I worked so hard – every time I got a paycheck I sent half of it home to my family. And then after three years they told me to come home. They said it was too difficult for them to have me so far away. First my sister, then my father, and now me. My father said he didn’t care about money, he just wanted his son home with him.

So I went back. I left the new life I’d created for myself to return to the family. But Dushanbe, Tajikistan, they’re not the same once you’ve left. That’s why I want to get out. I’ll do anything. I’ll go anywhere.

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Johingir’s Story, as told to me

I was studying economics in a good university in Tajikistan. Our family was financially secure and happy. Then one day my father told me that his business had gone bankrupt, and that we had no money. So I stopped studying and left Tajikistan to go to Moscow and find work so I could send money back home to my family.

In Moscow I was lucky because I spoke Russian well and because I can pass for a Russian. So I didn’t have any problems with the Russian police, unlike most Tajiks. The Russian police hate Tajiks and always try and cause trouble for them.

I was shocked when I saw how Tajik people live there. So many people living in such small dirty places. And no respect from the Russians. I walked all over the city every day to try and find a job. I didn’t have the time or the money to eat proper meals. I was sheltered before. In Russia I learned that you can’t trust anyone – just yourself.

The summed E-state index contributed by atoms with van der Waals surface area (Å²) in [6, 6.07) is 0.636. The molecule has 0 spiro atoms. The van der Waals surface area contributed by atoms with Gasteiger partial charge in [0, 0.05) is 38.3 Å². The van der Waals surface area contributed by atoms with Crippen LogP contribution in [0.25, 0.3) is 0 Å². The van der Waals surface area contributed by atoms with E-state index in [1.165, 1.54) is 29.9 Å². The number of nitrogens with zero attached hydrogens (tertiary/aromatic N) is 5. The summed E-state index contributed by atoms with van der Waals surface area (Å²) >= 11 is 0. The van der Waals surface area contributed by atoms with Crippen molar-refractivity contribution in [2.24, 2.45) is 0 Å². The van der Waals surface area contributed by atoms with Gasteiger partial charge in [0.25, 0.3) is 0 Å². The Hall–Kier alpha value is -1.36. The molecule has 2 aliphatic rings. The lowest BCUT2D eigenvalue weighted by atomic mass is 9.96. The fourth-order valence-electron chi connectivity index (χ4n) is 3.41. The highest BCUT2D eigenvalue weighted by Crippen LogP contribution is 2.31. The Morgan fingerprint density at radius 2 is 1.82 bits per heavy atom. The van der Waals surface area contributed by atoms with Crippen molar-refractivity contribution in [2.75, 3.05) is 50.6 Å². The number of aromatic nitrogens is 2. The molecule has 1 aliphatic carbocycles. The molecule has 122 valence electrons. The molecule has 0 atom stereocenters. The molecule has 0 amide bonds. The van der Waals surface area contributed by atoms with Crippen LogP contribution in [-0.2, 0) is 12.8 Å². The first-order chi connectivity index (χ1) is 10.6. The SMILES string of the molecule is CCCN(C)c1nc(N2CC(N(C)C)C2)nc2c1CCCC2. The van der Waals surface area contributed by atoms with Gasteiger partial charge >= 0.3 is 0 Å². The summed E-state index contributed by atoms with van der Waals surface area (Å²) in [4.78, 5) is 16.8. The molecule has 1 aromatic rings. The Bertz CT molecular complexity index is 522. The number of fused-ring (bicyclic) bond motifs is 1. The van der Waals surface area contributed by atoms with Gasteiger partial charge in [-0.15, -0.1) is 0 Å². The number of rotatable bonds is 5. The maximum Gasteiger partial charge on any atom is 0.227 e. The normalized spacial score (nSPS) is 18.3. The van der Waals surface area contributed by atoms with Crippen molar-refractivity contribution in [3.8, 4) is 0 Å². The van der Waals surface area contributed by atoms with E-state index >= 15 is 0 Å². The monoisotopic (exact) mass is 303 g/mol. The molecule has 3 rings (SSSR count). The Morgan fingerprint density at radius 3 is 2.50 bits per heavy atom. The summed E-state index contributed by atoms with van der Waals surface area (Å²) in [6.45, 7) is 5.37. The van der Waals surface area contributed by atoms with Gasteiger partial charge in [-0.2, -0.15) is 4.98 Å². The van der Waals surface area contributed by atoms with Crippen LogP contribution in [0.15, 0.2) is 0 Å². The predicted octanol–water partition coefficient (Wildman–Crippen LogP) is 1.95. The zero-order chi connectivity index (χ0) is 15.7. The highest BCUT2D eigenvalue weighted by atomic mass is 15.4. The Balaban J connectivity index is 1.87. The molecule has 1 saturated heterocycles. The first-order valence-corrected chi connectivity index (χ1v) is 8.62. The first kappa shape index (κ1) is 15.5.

Finally I began working at a small roadside store selling basic products with a Tajik friend. There, I made friends with people from all different places – from Russia, from Azerbaijan, from Turkey, from all over the former USSR. It was great.

I met a Russian girl. She was very interesting and knew so much about the world, not like Tajik girls. I didn’t tell her that I am Tajik in case she would stop liking me. I told her I had nowhere to live, and she told me I could move in with her. We started dating. I told her I was Tajik, and she said she didn’t care. I really liked her. You could say I loved her. We spent three years together. I told her I couldn’t marry her because she was Russian and my family would never accept her. She said it was fine, she said that she was happy to enjoy our relationship for what it was.